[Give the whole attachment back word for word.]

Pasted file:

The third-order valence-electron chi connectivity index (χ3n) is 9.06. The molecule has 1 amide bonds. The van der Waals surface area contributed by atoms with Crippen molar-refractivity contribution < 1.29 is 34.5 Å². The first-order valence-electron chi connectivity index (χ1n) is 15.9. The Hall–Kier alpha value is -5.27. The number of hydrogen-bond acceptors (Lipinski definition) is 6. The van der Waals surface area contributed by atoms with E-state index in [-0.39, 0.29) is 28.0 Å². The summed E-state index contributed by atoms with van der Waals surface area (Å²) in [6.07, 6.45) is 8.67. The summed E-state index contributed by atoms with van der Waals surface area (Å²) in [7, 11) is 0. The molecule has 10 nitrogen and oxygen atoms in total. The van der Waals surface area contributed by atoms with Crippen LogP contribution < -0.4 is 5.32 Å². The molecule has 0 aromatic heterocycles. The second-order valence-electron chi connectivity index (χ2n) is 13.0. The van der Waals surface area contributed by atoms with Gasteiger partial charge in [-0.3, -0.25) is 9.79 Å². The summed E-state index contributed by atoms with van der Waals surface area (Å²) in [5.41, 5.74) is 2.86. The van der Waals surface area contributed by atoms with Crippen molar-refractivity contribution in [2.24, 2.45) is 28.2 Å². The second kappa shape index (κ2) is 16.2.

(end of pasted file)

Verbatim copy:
The third-order valence-electron chi connectivity index (χ3n) is 9.06. The molecule has 1 amide bonds. The van der Waals surface area contributed by atoms with Crippen molar-refractivity contribution < 1.29 is 34.5 Å². The first-order valence-electron chi connectivity index (χ1n) is 15.9. The Hall–Kier alpha value is -5.27. The number of hydrogen-bond acceptors (Lipinski definition) is 6. The van der Waals surface area contributed by atoms with E-state index in [-0.39, 0.29) is 28.0 Å². The summed E-state index contributed by atoms with van der Waals surface area (Å²) in [6.07, 6.45) is 8.67. The summed E-state index contributed by atoms with van der Waals surface area (Å²) in [7, 11) is 0. The molecule has 10 nitrogen and oxygen atoms in total. The van der Waals surface area contributed by atoms with Crippen LogP contribution < -0.4 is 5.32 Å². The molecule has 0 aromatic heterocycles. The second-order valence-electron chi connectivity index (χ2n) is 13.0. The van der Waals surface area contributed by atoms with Gasteiger partial charge in [-0.3, -0.25) is 9.79 Å². The summed E-state index contributed by atoms with van der Waals surface area (Å²) in [5.41, 5.74) is 2.86. The van der Waals surface area contributed by atoms with Crippen molar-refractivity contribution in [2.24, 2.45) is 28.2 Å². The second kappa shape index (κ2) is 16.2.